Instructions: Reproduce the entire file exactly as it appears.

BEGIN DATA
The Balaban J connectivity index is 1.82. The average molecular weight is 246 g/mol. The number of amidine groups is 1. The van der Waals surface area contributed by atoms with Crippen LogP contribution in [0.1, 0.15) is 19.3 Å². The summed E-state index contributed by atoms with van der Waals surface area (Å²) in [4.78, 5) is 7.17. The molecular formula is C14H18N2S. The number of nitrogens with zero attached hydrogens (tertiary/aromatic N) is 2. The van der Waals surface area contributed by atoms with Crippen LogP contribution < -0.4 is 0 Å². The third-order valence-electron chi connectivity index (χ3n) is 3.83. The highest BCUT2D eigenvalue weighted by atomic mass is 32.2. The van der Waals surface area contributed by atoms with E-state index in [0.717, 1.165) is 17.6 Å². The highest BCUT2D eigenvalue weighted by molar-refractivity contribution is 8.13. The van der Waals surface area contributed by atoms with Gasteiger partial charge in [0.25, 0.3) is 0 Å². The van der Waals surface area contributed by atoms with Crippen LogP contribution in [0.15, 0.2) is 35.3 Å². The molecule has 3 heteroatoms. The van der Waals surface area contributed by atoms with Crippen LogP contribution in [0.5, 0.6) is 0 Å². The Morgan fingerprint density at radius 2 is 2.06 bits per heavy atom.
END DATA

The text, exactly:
The Balaban J connectivity index is 1.82. The average molecular weight is 246 g/mol. The number of amidine groups is 1. The van der Waals surface area contributed by atoms with Crippen LogP contribution in [0.1, 0.15) is 19.3 Å². The summed E-state index contributed by atoms with van der Waals surface area (Å²) in [4.78, 5) is 7.17. The molecular formula is C14H18N2S. The number of nitrogens with zero attached hydrogens (tertiary/aromatic N) is 2. The van der Waals surface area contributed by atoms with Crippen LogP contribution < -0.4 is 0 Å². The third-order valence-electron chi connectivity index (χ3n) is 3.83. The highest BCUT2D eigenvalue weighted by atomic mass is 32.2. The van der Waals surface area contributed by atoms with E-state index in [0.717, 1.165) is 17.6 Å². The highest BCUT2D eigenvalue weighted by molar-refractivity contribution is 8.13. The van der Waals surface area contributed by atoms with Gasteiger partial charge in [0.25, 0.3) is 0 Å². The van der Waals surface area contributed by atoms with Crippen LogP contribution in [0.15, 0.2) is 35.3 Å². The molecule has 3 heteroatoms. The van der Waals surface area contributed by atoms with Crippen LogP contribution in [0.5, 0.6) is 0 Å². The Morgan fingerprint density at radius 2 is 2.06 bits per heavy atom.